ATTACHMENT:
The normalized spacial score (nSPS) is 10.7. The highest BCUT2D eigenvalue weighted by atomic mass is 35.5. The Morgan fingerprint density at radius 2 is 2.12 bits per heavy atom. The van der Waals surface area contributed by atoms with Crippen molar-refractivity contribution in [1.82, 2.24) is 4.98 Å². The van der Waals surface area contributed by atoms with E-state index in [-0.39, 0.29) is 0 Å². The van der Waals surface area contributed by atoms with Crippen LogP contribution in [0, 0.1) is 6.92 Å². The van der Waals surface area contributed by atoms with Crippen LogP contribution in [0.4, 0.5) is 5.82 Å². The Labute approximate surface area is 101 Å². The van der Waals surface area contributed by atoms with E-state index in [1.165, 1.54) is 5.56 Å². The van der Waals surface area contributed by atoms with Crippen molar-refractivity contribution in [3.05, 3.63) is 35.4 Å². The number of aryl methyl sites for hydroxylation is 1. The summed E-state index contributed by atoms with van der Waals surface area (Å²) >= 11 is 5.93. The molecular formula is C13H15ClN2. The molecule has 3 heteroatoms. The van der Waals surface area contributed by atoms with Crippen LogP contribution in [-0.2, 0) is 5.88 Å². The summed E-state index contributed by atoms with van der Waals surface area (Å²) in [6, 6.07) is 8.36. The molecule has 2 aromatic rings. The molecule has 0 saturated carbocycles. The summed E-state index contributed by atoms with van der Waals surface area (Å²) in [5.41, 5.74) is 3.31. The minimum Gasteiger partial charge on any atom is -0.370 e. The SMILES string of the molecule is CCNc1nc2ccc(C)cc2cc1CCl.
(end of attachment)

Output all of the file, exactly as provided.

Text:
The normalized spacial score (nSPS) is 10.7. The highest BCUT2D eigenvalue weighted by atomic mass is 35.5. The Morgan fingerprint density at radius 2 is 2.12 bits per heavy atom. The van der Waals surface area contributed by atoms with Crippen molar-refractivity contribution in [1.82, 2.24) is 4.98 Å². The van der Waals surface area contributed by atoms with E-state index in [-0.39, 0.29) is 0 Å². The van der Waals surface area contributed by atoms with Crippen LogP contribution in [0, 0.1) is 6.92 Å². The van der Waals surface area contributed by atoms with Crippen LogP contribution in [0.4, 0.5) is 5.82 Å². The Labute approximate surface area is 101 Å². The van der Waals surface area contributed by atoms with E-state index in [1.165, 1.54) is 5.56 Å². The van der Waals surface area contributed by atoms with Crippen molar-refractivity contribution in [3.05, 3.63) is 35.4 Å². The number of aryl methyl sites for hydroxylation is 1. The summed E-state index contributed by atoms with van der Waals surface area (Å²) >= 11 is 5.93. The molecular formula is C13H15ClN2. The molecule has 3 heteroatoms. The van der Waals surface area contributed by atoms with Crippen LogP contribution in [-0.2, 0) is 5.88 Å². The summed E-state index contributed by atoms with van der Waals surface area (Å²) in [6, 6.07) is 8.36. The molecule has 2 aromatic rings. The molecule has 0 saturated carbocycles. The summed E-state index contributed by atoms with van der Waals surface area (Å²) in [5.41, 5.74) is 3.31. The minimum Gasteiger partial charge on any atom is -0.370 e. The SMILES string of the molecule is CCNc1nc2ccc(C)cc2cc1CCl.